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February 21, 2012
By Claudene Wharton
Just what does it mean to get a green card? To some applicants, about $1,000 each month.
A recent study by a University of Nevada, Reno economist and a graduate student found that employer-sponsored workers in the United States on temporary visas who acquire their green cards and become permanent residents increase their annual incomes by about $11,860. They studied data from The New Immigrant Survey, a collaborative study of new legal immigrants funded in 2003 by the U.S. Immigration and Naturalization Service and other public and private partners.
The study, "The Value of an Employment-Based Green Card," by associate professor Sankar Mukhopadhyay and former graduate student David Oxborrow in the College of Business, was published this month in the journal, Demography.
According to the U.S. Department of Homeland Security, from 1999 to 2008, about 1 million green cards were approved each year. The majority of these, 74 percent, were to those sponsored by family or with immediate relatives who are U.S. citizens.
However, about 15 percent of those approved for green cards were classified as "employment-based applicants." These workers are mostly highly educated and highly skilled with college degrees, here on work visas for up to six years. The average wait to obtain a green card, however, is six to 10 years. Of those workers here on this particular type of visa, about 56 percent end up being successful in obtaining their green cards.
"The problem is, if they switch employers while they are here, they have to begin the application process all over again, going back to the end of the line," Mukhopadhyay said. "But, that six-year clock is already ticking and doesn't restart."
Mukhopadhyay explained that the result is that those here on temporary visas for employment purposes end up stuck in the first job they get, with no room to progress within that company or elsewhere.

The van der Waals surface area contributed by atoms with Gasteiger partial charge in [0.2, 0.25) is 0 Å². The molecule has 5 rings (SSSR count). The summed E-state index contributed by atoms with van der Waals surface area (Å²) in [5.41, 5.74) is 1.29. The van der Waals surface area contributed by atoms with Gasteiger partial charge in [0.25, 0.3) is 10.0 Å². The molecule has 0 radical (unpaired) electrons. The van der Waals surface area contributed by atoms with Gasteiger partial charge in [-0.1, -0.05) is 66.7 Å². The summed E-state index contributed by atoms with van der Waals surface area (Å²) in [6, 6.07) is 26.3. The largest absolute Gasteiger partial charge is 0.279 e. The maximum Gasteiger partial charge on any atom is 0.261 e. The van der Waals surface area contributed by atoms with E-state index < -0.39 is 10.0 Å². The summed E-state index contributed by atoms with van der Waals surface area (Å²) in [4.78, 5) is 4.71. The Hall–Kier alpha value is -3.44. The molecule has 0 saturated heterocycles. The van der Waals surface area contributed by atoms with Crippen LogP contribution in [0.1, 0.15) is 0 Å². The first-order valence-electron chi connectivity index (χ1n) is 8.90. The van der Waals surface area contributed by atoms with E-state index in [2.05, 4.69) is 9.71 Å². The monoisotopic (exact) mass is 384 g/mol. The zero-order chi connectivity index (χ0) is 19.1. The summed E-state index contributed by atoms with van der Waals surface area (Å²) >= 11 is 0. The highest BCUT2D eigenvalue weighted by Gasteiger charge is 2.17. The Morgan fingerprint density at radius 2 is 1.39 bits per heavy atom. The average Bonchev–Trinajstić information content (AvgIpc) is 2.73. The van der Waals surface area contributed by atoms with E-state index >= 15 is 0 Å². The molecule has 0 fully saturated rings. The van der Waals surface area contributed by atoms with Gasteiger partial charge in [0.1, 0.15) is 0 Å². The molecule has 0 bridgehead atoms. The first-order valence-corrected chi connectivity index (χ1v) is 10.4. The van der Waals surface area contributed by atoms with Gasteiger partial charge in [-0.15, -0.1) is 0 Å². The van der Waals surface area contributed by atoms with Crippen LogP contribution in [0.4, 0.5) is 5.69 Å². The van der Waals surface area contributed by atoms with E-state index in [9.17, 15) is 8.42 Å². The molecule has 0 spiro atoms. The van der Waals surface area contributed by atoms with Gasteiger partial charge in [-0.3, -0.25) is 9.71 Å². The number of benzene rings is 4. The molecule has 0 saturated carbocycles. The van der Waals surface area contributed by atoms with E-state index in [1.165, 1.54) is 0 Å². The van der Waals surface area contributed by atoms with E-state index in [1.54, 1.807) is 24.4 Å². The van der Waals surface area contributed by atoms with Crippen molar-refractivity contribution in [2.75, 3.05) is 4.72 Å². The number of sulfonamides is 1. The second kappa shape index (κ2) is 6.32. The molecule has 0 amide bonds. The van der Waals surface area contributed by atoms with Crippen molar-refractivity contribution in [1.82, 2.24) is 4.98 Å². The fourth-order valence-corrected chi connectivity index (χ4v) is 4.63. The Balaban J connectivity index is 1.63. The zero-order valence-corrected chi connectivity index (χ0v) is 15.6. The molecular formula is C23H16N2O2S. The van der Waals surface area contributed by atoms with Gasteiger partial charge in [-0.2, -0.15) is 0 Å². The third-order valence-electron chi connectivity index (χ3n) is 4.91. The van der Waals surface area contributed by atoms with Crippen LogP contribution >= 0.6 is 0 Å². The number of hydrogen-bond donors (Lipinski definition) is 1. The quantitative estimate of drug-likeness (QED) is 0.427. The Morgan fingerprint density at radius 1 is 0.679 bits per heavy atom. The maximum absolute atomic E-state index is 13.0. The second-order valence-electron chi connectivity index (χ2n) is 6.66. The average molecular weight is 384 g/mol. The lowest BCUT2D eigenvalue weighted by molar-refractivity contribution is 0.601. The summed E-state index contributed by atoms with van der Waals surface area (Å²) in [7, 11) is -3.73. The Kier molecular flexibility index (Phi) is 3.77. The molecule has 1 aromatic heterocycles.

"Employers know they have these workers over a barrel," Mukhopadhyay said. "They aren't going to demand a raise during those six years, even if they deserve it, and they aren't going to move on to another company, because they know doing those things will jeopardize their chances of getting their green cards in time."
Mukhopadhyay said there are regulations to try to prevent employers from paying lower wages to those here on work visas than they pay to U.S. natives, but, "there are ways around the regulations, and obviously, employers are aware of these loopholes and are using them. Some of these loopholes have been documented extensively in the popular media."
Mukhopadhyay said that whether people are pro-immigration or anti-immigration, this is bad news for all workers in the United States.
"Why should an employer hire a U.S. native worker who will expect the going rate, when the employer can hold on to a worker here on a visa who must accept about $1,000 a month less, in order to hopefully acquire a green card within six years?" he said.
If companies in the United States need to hire highly skilled professionals from abroad, then Mukhopadhyay recommends increasing the quota for how many green cards can be awarded each year for those highly skilled or highly educated workers already here on employment-based visas. Increasing the number of temporary work visas, as the U.S. Congress has done in the past, only exacerbates the problem by introducing more workers who are willing to work for a lower wage.
"Those here on employment-based visas are already here working anyway. Once they are approved as permanent residents, employers do not hold that trump card and they have to pay them wages similar to U.S. natives," he said. "It would also remove incentives for employers to hire highly skilled professionals from abroad if suitable native workers are available for the job," he said.
Mukhopadhyay is a legal immigrant from India who came to the United States to pursue a doctoral degree in 1999. He earned his degree in 2005 and began teaching at the University of Nevada, Reno that fall.